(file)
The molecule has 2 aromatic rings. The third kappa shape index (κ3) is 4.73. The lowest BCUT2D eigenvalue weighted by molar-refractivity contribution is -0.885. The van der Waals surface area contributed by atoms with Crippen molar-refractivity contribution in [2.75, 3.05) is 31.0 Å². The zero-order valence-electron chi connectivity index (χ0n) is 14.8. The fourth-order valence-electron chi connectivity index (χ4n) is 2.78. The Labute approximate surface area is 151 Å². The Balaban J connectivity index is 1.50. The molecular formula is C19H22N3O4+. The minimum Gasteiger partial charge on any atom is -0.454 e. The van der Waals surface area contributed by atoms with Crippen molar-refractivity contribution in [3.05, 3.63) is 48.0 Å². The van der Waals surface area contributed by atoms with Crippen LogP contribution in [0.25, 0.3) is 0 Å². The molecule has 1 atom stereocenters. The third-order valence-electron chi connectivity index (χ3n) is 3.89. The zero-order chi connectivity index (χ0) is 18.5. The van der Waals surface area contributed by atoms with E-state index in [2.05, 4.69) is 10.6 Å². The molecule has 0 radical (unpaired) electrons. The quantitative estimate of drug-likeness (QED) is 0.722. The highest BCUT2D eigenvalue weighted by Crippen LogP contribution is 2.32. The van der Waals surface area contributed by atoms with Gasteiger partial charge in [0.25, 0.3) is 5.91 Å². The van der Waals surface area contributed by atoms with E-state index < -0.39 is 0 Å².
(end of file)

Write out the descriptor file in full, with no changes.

The molecule has 2 aromatic rings. The third kappa shape index (κ3) is 4.73. The lowest BCUT2D eigenvalue weighted by molar-refractivity contribution is -0.885. The van der Waals surface area contributed by atoms with Crippen molar-refractivity contribution in [2.75, 3.05) is 31.0 Å². The zero-order valence-electron chi connectivity index (χ0n) is 14.8. The fourth-order valence-electron chi connectivity index (χ4n) is 2.78. The Labute approximate surface area is 151 Å². The Balaban J connectivity index is 1.50. The molecular formula is C19H22N3O4+. The minimum Gasteiger partial charge on any atom is -0.454 e. The van der Waals surface area contributed by atoms with Crippen molar-refractivity contribution in [3.05, 3.63) is 48.0 Å². The van der Waals surface area contributed by atoms with Crippen LogP contribution in [0.25, 0.3) is 0 Å². The molecule has 1 atom stereocenters. The third-order valence-electron chi connectivity index (χ3n) is 3.89. The zero-order chi connectivity index (χ0) is 18.5. The van der Waals surface area contributed by atoms with E-state index in [2.05, 4.69) is 10.6 Å². The molecule has 0 radical (unpaired) electrons. The quantitative estimate of drug-likeness (QED) is 0.722. The highest BCUT2D eigenvalue weighted by Crippen LogP contribution is 2.32. The van der Waals surface area contributed by atoms with Gasteiger partial charge in [0.25, 0.3) is 5.91 Å². The van der Waals surface area contributed by atoms with E-state index < -0.39 is 0 Å².